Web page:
H.P.53 - H.P.54 - H.P.56, 57 - H.P.59 - H.P.61 - HP.62 - H.P.63 - H.P.67 - H.P.68 - H.P.70, 71 - HP.75 - HP.80 - HP.81 - HP.82 - The Avro Lancaster was a British four-engine Second World War bomber aircraft made initially by Avro for the British Royal Air Force (RAF). ... The Stirling was a World War II heavy bomber design built by Short Brothers. ... The Boeing B-17 Flying Fortress is an American four-engine heavy bomber aircraft developed for the US Army Air Corps (USAAC). ... The Consolidated B-24 Liberator was an American heavy bomber that was produced in greater numbers than any other American combat aircraft during World War II and still holds the record as the most produced allied aircraft. ... The Handley Page HP.52 Hampden was a twin-engine medium bomber of the Royal Air Force that was one of the main front-line bombers at the start of World War II. Along with the Whitley and Wellington bombers, the Hampden bore the brunt of the early bombing war... The name Harrow was given to two aircraft manufactured by Handley Page: Handley Page H.P.31 Harrow, a single-engine torpedo-bomber of the 1920s Handley Page H.P.54 Harrow, a twin-engine heavy bomber of the 1930s Category: ... The Handley Page HP.52 Hampden was a twin-engine medium bomber of the Royal Air Force that was one of the main front-line bombers at the start of World War II. Along with the Whitley and Wellington bombers, the Hampden bore the brunt of the early bombing war... The Handley Page HP 67 Hastings was a troop-carrier and freight transport of the Royal Air Force. ... The Handley Page HP 67 Hastings was a troop-carrier and freight transport of the Royal Air Force. ... The Manx during testing, 1943. ... The Handley Page Victor was a British jet bomber aircraft, one of the V bombers intended to carry Britains nuclear arsenal. ... The Handley Page HP 67 Hastings was a troop-carrier and freight transport of the Royal Air Force. ... The Handley Page HP 67 Hastings was a troop-carrier and freight transport of the Royal Air Force. ...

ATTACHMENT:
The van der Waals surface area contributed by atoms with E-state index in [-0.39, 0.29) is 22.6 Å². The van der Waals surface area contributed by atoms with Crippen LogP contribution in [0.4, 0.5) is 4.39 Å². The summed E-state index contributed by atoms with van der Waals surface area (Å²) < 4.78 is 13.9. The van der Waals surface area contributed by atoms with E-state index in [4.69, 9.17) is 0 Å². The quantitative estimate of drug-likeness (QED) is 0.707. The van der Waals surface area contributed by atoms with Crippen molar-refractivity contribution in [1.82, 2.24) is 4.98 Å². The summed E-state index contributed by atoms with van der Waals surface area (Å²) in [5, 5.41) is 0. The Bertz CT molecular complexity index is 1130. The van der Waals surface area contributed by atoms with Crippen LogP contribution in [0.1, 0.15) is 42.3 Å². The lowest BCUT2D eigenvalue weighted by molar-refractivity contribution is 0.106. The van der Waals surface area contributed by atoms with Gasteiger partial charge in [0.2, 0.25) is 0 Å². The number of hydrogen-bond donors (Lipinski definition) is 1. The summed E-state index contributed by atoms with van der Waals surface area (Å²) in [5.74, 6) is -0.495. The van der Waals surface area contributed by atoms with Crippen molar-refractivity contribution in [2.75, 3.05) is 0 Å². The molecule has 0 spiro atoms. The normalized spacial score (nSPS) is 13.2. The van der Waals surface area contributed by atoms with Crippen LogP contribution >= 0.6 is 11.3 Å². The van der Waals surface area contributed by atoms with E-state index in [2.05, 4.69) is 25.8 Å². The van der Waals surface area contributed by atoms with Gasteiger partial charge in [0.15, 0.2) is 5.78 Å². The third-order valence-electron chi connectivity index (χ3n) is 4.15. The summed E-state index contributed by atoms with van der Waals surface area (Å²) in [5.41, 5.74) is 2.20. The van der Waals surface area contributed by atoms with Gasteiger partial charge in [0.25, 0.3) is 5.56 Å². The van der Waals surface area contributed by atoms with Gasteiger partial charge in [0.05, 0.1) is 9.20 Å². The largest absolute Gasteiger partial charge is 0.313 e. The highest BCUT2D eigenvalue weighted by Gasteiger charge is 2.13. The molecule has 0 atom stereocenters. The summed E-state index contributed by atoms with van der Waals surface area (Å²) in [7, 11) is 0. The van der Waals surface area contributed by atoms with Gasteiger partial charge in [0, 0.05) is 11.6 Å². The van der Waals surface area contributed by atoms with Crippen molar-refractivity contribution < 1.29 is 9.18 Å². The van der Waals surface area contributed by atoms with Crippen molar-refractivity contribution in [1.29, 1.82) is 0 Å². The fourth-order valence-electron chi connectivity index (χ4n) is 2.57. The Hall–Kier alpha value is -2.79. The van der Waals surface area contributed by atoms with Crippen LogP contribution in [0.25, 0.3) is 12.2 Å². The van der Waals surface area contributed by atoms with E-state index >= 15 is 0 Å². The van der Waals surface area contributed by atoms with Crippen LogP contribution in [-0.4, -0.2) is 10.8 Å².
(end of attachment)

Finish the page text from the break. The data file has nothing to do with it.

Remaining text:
Related lists